“No resistance, man,” a properly reserved Chris Bosh said afterward. “No resistance. It's no science. There's no structure. You just have to get the basketball.
“It was,” he added, “too easy.”
A Bosh prayer in a 106-105 win over the Atlanta Hawks and a 102-96 win over the New York Knicks is the only reason this team isn't looking at a 12-game losing streak this morning and, frankly, a plague of Chicago Bulls injuries is the only reason they aren't in ninth place.
You want Coach of the Year material for Scott Brooks? Here’s your Coach of the Year material. Brooks put his team through a rough and tumble, physical, intense practice Thursday after the loss in Charlotte. He was making and stressing the point to his young squad that under no circumstances can you take your foot off the pedal. I think his group got the message.
It all resulted in a 115-89 domination of the Raptors, a game that certainly made Thunder fans forget Wednesday. OKC just absolutely owned the game. The Thunder shot 26 free throws in the first half, making 23 (29-33 for the game). Kevin Durant scored 31 in three quarters and hit 17-18 from the stripe (15-15 in the first half). OKC took 21 more shots than Toronto. The Thunder controlled the glass 53-37 and grabbed 20 offensive rebounds. And an underrated, but key stat: OKC turned it over just nine times, including five through the first three quarters. Boomshakalaka.
“Turkoglu in particular is so abject and so low energy and has such awful body language that it is not a stretch to repeat the sneaking suspicion he is this franchise’s Vernon Wells.” That from Jeff Blair in the Globe and Mail.
Now I know the background on JP and Vernon, but who thought when Turkoglu wad brought in we were looking at this scenario? Now we are wondering if we can get him to play for the Marlies. Are any other Raptors fans feeling rather helpless right now? The guy we were sold as our saviour, the guy who was going to bring sucess and stability to the franchise can only truly be proud of one thing right now, he’s standup. He’s not blaming anyone but himself.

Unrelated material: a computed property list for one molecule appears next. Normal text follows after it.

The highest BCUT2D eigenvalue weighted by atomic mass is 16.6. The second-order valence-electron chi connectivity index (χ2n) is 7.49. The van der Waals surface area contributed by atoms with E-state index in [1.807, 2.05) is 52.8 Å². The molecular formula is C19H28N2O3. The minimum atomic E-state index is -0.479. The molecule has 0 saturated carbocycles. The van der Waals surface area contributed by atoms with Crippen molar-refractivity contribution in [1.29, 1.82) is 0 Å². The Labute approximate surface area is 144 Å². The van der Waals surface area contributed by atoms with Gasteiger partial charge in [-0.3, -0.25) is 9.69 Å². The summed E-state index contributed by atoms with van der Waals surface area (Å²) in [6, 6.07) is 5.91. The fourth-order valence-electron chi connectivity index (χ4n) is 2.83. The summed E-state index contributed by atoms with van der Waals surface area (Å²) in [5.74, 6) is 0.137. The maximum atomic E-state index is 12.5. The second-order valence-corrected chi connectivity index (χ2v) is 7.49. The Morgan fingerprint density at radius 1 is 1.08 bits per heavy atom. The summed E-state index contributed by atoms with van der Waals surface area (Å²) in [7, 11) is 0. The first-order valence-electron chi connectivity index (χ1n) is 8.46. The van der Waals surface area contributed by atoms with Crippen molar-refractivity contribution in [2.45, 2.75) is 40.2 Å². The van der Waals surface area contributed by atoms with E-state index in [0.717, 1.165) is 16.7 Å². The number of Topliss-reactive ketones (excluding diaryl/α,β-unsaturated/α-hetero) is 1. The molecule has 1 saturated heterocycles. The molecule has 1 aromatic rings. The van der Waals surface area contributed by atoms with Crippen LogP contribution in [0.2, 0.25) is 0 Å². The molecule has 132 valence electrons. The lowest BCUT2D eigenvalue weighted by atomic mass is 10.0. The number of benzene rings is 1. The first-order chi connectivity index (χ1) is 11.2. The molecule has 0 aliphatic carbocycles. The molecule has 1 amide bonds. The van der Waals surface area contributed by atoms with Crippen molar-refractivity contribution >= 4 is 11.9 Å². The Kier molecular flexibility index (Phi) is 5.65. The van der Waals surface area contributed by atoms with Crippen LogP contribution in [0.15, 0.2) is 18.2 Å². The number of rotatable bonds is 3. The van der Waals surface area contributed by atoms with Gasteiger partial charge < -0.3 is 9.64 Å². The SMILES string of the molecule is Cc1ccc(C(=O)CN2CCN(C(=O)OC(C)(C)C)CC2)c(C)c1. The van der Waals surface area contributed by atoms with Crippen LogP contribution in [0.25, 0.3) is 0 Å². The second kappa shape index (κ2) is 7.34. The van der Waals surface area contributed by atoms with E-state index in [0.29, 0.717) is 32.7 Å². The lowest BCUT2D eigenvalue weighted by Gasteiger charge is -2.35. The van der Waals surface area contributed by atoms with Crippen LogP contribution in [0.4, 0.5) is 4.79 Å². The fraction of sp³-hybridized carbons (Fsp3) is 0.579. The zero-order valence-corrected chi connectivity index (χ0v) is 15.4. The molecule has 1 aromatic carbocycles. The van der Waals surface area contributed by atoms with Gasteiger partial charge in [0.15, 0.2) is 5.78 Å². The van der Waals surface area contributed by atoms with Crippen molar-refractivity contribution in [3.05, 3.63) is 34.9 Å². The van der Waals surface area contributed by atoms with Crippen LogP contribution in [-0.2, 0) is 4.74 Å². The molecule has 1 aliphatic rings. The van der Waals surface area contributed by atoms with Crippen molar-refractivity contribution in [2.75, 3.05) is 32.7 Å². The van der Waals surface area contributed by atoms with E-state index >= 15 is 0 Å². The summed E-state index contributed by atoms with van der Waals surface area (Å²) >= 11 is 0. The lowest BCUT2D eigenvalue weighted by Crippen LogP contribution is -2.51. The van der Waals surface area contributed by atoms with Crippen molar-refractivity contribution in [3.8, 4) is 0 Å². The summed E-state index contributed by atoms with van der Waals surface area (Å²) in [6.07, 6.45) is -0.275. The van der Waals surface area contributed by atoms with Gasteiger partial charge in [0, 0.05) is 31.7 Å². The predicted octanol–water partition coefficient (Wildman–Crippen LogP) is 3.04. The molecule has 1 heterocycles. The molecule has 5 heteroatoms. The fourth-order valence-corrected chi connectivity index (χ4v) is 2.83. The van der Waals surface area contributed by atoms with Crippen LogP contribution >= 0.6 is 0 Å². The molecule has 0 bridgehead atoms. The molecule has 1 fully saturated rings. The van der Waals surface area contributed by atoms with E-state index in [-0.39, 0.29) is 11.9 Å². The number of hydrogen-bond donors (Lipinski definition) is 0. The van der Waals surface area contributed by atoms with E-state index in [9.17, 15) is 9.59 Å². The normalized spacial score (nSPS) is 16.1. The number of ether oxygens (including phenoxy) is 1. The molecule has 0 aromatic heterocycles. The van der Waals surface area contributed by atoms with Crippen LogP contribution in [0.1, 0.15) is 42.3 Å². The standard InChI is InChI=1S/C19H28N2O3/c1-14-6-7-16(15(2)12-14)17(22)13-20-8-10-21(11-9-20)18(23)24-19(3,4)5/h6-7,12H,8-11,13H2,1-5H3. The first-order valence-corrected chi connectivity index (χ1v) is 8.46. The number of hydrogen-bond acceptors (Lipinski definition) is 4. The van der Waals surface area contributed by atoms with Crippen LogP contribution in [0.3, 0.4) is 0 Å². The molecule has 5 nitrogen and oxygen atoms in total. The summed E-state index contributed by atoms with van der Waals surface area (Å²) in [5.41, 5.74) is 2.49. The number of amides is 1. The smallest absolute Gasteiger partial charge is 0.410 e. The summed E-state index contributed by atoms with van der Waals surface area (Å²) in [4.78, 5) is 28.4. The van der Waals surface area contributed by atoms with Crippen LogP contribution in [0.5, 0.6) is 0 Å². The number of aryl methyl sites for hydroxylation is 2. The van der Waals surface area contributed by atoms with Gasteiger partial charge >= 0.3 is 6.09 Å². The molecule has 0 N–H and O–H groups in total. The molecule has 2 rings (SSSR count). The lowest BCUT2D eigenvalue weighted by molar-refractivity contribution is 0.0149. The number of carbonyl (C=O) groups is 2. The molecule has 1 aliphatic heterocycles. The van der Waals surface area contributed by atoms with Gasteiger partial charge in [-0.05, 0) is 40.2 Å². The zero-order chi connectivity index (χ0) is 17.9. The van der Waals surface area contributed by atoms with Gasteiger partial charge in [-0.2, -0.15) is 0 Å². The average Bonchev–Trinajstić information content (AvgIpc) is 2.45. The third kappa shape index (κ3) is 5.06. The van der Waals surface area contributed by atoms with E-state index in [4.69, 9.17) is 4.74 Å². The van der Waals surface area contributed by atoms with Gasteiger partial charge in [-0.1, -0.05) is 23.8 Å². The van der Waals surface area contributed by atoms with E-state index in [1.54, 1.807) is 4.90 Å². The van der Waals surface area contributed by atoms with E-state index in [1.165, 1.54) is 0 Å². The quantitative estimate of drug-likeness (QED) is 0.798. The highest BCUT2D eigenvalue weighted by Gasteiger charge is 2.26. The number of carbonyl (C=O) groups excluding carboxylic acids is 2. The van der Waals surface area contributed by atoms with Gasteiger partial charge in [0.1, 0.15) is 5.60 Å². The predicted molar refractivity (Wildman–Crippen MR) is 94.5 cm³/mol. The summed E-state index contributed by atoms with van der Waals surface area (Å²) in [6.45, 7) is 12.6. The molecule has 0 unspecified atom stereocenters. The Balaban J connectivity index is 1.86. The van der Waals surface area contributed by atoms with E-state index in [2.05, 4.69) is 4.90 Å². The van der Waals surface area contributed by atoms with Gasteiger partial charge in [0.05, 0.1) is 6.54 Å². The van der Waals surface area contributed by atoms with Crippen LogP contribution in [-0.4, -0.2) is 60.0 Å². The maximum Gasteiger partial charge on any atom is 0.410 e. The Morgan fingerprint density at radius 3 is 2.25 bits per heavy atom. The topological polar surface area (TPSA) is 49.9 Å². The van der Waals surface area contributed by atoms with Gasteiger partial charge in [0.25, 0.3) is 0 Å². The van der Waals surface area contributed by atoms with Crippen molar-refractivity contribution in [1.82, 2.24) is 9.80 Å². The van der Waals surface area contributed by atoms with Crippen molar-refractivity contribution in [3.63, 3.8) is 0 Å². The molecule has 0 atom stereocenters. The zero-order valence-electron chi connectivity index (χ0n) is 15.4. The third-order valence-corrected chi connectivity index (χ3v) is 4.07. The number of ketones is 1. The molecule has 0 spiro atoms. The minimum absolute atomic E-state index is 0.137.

"The athleticism is probably as high as the average NBA team," Triano said of the Raptors' skill level. "As far as ability to shoot the basketball and take care of the basketball, I would say slightly above average. As far as individual one- on-one play, slightly below."
So, if they are equally talented and the injuries are healing, it comes down to who wants to win most. They have just 15 games to prove they have less heart than the Tin Man in The Wizard of Oz. You don't prove that by getting booed off the court at half time. You want intensity? Flip channels and watch the NCAA tournament.
"When they threw the ball up in the first half there were 15 defensive rebounds that we got and 15 offensive rebounds that the got," Jay Triano said. "Any time you play a team where they throw it up and half the time that they miss they get t back, you are going to be in a bit of a hole." Despite the final quarter being garbage time, the Thunder never let up for a second, pressuring on defense and hustling until the final buzzer sounded, their 42nd victory safely tucked away. "Not letting up," Durant said of the mindset of the team even after the game had been blown open. "Not getting satisfied. I think we did a good job of coming in and fighting for the whole 48 minutes. I was excited and happy to see that guys came in off the bench and everybody gave us energy."
As part of practice the last couple of days, what they’ve done is have halfcourt, five-on-five scrimmages aimed solely at rebounding and boxing out. Five guys to the offensive glass because no one has to worry about getting back and that means five guys have to turn around and box someone out.